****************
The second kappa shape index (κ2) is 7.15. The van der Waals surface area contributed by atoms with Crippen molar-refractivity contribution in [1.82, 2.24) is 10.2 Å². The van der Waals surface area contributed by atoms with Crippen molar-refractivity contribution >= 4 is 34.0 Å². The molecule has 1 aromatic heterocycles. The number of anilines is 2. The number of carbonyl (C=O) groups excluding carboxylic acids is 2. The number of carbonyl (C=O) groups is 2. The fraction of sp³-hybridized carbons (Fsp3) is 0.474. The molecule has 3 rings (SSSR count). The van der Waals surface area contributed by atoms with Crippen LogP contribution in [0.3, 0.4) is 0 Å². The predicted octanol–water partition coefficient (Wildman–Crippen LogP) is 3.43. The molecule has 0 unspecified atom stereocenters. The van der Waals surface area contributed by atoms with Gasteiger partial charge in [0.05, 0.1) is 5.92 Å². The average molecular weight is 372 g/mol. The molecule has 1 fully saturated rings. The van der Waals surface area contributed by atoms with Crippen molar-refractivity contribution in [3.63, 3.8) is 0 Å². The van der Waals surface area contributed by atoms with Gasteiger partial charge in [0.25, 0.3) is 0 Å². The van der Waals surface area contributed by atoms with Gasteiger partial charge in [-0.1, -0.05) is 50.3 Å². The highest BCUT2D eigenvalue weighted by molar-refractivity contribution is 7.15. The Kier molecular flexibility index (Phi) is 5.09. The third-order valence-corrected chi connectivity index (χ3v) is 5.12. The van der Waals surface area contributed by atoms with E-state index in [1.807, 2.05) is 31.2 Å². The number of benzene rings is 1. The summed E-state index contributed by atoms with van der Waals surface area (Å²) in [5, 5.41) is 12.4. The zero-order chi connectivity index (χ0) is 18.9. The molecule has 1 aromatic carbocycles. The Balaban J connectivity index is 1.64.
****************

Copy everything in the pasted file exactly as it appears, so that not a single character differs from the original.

The second kappa shape index (κ2) is 7.15. The van der Waals surface area contributed by atoms with Crippen molar-refractivity contribution in [1.82, 2.24) is 10.2 Å². The van der Waals surface area contributed by atoms with Crippen molar-refractivity contribution >= 4 is 34.0 Å². The molecule has 1 aromatic heterocycles. The number of anilines is 2. The number of carbonyl (C=O) groups excluding carboxylic acids is 2. The number of carbonyl (C=O) groups is 2. The fraction of sp³-hybridized carbons (Fsp3) is 0.474. The molecule has 3 rings (SSSR count). The van der Waals surface area contributed by atoms with Crippen LogP contribution in [0.3, 0.4) is 0 Å². The predicted octanol–water partition coefficient (Wildman–Crippen LogP) is 3.43. The molecule has 0 unspecified atom stereocenters. The van der Waals surface area contributed by atoms with Gasteiger partial charge in [0.05, 0.1) is 5.92 Å². The average molecular weight is 372 g/mol. The molecule has 1 fully saturated rings. The van der Waals surface area contributed by atoms with Crippen molar-refractivity contribution in [3.63, 3.8) is 0 Å². The van der Waals surface area contributed by atoms with Gasteiger partial charge in [0.25, 0.3) is 0 Å². The van der Waals surface area contributed by atoms with Gasteiger partial charge in [-0.1, -0.05) is 50.3 Å². The highest BCUT2D eigenvalue weighted by molar-refractivity contribution is 7.15. The Kier molecular flexibility index (Phi) is 5.09. The third-order valence-corrected chi connectivity index (χ3v) is 5.12. The van der Waals surface area contributed by atoms with E-state index in [1.807, 2.05) is 31.2 Å². The number of benzene rings is 1. The summed E-state index contributed by atoms with van der Waals surface area (Å²) in [5, 5.41) is 12.4. The zero-order chi connectivity index (χ0) is 18.9. The molecule has 1 aromatic carbocycles. The Balaban J connectivity index is 1.64.